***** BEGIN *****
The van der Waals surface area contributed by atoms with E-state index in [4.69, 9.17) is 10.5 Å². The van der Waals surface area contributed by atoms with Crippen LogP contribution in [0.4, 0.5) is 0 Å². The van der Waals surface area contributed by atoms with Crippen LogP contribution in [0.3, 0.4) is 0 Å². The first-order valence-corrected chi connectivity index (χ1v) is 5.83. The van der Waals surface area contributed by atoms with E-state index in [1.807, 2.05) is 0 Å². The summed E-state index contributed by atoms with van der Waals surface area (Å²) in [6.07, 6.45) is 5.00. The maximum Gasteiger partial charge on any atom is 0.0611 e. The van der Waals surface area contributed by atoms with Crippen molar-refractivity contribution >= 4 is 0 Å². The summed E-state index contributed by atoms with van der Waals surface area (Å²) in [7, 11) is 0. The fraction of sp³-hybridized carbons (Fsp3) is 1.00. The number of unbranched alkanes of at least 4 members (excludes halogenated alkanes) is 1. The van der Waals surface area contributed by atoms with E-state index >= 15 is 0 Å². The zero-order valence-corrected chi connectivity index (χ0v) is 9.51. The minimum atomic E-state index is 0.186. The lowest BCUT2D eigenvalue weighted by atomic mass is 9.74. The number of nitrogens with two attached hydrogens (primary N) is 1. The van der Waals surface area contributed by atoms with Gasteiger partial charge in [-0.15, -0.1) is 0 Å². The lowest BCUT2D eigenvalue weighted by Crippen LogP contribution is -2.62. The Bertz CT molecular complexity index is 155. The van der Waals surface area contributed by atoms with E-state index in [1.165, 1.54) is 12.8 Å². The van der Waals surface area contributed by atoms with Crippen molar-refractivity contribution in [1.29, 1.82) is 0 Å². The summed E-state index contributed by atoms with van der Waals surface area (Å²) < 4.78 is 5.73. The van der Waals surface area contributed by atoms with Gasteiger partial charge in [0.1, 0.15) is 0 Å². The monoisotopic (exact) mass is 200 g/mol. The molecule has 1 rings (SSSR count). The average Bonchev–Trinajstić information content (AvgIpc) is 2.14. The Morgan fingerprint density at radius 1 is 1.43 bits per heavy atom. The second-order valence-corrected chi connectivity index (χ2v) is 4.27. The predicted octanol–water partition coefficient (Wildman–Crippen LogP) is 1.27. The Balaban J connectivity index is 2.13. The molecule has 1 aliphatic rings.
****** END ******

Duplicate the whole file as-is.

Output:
The van der Waals surface area contributed by atoms with E-state index in [4.69, 9.17) is 10.5 Å². The van der Waals surface area contributed by atoms with Crippen LogP contribution in [0.4, 0.5) is 0 Å². The van der Waals surface area contributed by atoms with Crippen LogP contribution in [0.3, 0.4) is 0 Å². The first-order valence-corrected chi connectivity index (χ1v) is 5.83. The van der Waals surface area contributed by atoms with E-state index in [1.807, 2.05) is 0 Å². The summed E-state index contributed by atoms with van der Waals surface area (Å²) in [6.07, 6.45) is 5.00. The maximum Gasteiger partial charge on any atom is 0.0611 e. The van der Waals surface area contributed by atoms with Crippen molar-refractivity contribution >= 4 is 0 Å². The summed E-state index contributed by atoms with van der Waals surface area (Å²) in [7, 11) is 0. The fraction of sp³-hybridized carbons (Fsp3) is 1.00. The number of unbranched alkanes of at least 4 members (excludes halogenated alkanes) is 1. The van der Waals surface area contributed by atoms with E-state index >= 15 is 0 Å². The zero-order valence-corrected chi connectivity index (χ0v) is 9.51. The minimum atomic E-state index is 0.186. The lowest BCUT2D eigenvalue weighted by atomic mass is 9.74. The number of nitrogens with two attached hydrogens (primary N) is 1. The van der Waals surface area contributed by atoms with Gasteiger partial charge in [-0.15, -0.1) is 0 Å². The lowest BCUT2D eigenvalue weighted by Crippen LogP contribution is -2.62. The Bertz CT molecular complexity index is 155. The van der Waals surface area contributed by atoms with E-state index in [1.165, 1.54) is 12.8 Å². The van der Waals surface area contributed by atoms with Crippen molar-refractivity contribution in [1.29, 1.82) is 0 Å². The summed E-state index contributed by atoms with van der Waals surface area (Å²) < 4.78 is 5.73. The van der Waals surface area contributed by atoms with Gasteiger partial charge in [0.1, 0.15) is 0 Å². The monoisotopic (exact) mass is 200 g/mol. The molecule has 1 rings (SSSR count). The average Bonchev–Trinajstić information content (AvgIpc) is 2.14. The Morgan fingerprint density at radius 1 is 1.43 bits per heavy atom. The second-order valence-corrected chi connectivity index (χ2v) is 4.27. The predicted octanol–water partition coefficient (Wildman–Crippen LogP) is 1.27. The Balaban J connectivity index is 2.13. The molecule has 1 aliphatic rings.